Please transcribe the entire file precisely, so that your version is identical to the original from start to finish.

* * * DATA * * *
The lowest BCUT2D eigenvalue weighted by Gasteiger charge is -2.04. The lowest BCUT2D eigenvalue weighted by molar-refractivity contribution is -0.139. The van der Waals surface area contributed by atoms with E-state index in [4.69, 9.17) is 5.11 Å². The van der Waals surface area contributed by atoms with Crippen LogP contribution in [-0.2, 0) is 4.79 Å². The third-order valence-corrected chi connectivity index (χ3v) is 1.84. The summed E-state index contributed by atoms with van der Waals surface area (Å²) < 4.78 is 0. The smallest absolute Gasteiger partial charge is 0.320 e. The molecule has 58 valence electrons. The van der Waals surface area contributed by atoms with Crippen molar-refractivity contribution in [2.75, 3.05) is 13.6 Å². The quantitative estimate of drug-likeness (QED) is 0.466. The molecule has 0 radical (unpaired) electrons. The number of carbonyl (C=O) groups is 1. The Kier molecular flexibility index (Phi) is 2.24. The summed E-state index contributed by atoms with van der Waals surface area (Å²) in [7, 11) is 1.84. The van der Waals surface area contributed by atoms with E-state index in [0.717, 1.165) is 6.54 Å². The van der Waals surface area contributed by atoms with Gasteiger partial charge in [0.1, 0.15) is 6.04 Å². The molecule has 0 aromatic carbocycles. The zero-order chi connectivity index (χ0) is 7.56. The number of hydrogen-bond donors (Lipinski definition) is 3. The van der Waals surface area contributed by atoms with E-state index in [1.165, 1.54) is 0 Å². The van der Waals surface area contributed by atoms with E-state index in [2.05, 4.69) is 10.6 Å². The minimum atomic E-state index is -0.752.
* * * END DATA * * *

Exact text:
The lowest BCUT2D eigenvalue weighted by Gasteiger charge is -2.04. The lowest BCUT2D eigenvalue weighted by molar-refractivity contribution is -0.139. The van der Waals surface area contributed by atoms with E-state index in [4.69, 9.17) is 5.11 Å². The van der Waals surface area contributed by atoms with Crippen LogP contribution in [-0.2, 0) is 4.79 Å². The third-order valence-corrected chi connectivity index (χ3v) is 1.84. The summed E-state index contributed by atoms with van der Waals surface area (Å²) < 4.78 is 0. The smallest absolute Gasteiger partial charge is 0.320 e. The molecule has 58 valence electrons. The van der Waals surface area contributed by atoms with Crippen molar-refractivity contribution in [2.75, 3.05) is 13.6 Å². The quantitative estimate of drug-likeness (QED) is 0.466. The molecule has 0 radical (unpaired) electrons. The number of carbonyl (C=O) groups is 1. The Kier molecular flexibility index (Phi) is 2.24. The summed E-state index contributed by atoms with van der Waals surface area (Å²) in [7, 11) is 1.84. The van der Waals surface area contributed by atoms with E-state index in [0.717, 1.165) is 6.54 Å². The van der Waals surface area contributed by atoms with Gasteiger partial charge in [0.1, 0.15) is 6.04 Å². The molecule has 0 aromatic carbocycles. The zero-order chi connectivity index (χ0) is 7.56. The number of hydrogen-bond donors (Lipinski definition) is 3. The van der Waals surface area contributed by atoms with E-state index in [1.165, 1.54) is 0 Å². The van der Waals surface area contributed by atoms with E-state index in [2.05, 4.69) is 10.6 Å². The minimum atomic E-state index is -0.752.